<< Summary

Ultrasonic Range Sensor (HC-SR04)
from the Raspberry PI, in Java Raspberry PI

This code is adapted from the Python script available here. This document also explains the way to wire the sensor to the Raspberry PI.

The class rangesensor.HC_SR04andLeds proposes a multi-threaded version of the rangesensor.HC_SR04. This class is also able to interact with 5 leds. When no led is on, it means there is no obstacle in a range of 50 cm. When all the leds are on, it means there is an obstacle at less than 10 cm. One led will turn on for each chunk of 10 cm.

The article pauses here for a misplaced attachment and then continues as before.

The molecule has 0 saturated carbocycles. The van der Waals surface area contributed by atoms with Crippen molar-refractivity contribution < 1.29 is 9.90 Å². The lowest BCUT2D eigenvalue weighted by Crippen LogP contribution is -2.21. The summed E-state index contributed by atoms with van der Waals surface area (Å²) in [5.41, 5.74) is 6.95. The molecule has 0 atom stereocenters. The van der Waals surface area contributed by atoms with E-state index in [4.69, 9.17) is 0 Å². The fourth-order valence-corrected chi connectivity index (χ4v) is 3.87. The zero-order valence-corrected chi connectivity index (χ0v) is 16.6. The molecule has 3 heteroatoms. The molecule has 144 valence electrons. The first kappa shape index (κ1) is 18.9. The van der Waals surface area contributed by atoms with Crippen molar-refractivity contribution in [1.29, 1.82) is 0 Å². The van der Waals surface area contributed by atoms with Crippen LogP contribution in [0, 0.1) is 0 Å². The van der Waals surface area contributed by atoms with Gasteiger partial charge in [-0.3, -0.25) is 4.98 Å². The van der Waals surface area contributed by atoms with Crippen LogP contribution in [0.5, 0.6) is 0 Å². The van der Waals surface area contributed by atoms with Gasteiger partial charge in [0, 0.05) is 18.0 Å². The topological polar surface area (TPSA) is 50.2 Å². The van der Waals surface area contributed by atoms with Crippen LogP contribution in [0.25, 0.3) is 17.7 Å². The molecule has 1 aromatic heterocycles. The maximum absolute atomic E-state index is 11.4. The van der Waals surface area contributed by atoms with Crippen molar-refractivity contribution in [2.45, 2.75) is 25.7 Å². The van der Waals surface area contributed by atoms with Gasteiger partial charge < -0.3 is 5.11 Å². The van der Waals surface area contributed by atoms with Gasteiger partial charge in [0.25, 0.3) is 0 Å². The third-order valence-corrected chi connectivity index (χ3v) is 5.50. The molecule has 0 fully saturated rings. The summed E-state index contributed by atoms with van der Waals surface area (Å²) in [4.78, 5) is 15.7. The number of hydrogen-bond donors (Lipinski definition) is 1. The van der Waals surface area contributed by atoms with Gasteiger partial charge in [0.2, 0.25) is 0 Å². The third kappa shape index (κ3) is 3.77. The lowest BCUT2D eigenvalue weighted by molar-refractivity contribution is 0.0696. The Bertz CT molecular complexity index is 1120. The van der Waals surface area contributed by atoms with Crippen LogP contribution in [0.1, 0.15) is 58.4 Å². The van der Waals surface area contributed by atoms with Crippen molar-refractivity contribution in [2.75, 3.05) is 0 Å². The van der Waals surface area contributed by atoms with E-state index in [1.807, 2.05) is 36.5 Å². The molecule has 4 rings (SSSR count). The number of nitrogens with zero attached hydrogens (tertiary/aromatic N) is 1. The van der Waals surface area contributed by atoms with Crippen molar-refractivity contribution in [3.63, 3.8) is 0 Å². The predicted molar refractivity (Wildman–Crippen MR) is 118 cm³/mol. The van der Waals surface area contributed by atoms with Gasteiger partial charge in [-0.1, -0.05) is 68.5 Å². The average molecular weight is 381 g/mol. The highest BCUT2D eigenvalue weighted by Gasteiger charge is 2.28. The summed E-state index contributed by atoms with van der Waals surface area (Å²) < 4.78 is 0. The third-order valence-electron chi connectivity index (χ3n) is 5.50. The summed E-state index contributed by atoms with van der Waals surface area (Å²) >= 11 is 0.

Beside the power pins, the HC-SR04 has two other pins:

How it works

When a 10 µs signal is sent on the trigger, it causes the module to produce 8 ultrasound bursts at 40 kHz.
Then the echo pin will receive the signal returned by the module when an obstacle is in range.
Knowing how long this signal took to return and knowing the speed of the sound will make the calculation of the distance easy.
For some reasons, the returned signal is sometime lost (or maybe just not received). That is why we use a thread that can be interrupted when the signal takes too long to come back. This way, we don't wait forever.
This turned out to be usefull.
See in rangesensor.HC_SR04andLeds the inner class named TriggerThread.

Note: Grounding the Echo pin with a 1kΩ resistor helps in some cases.

Oliv did it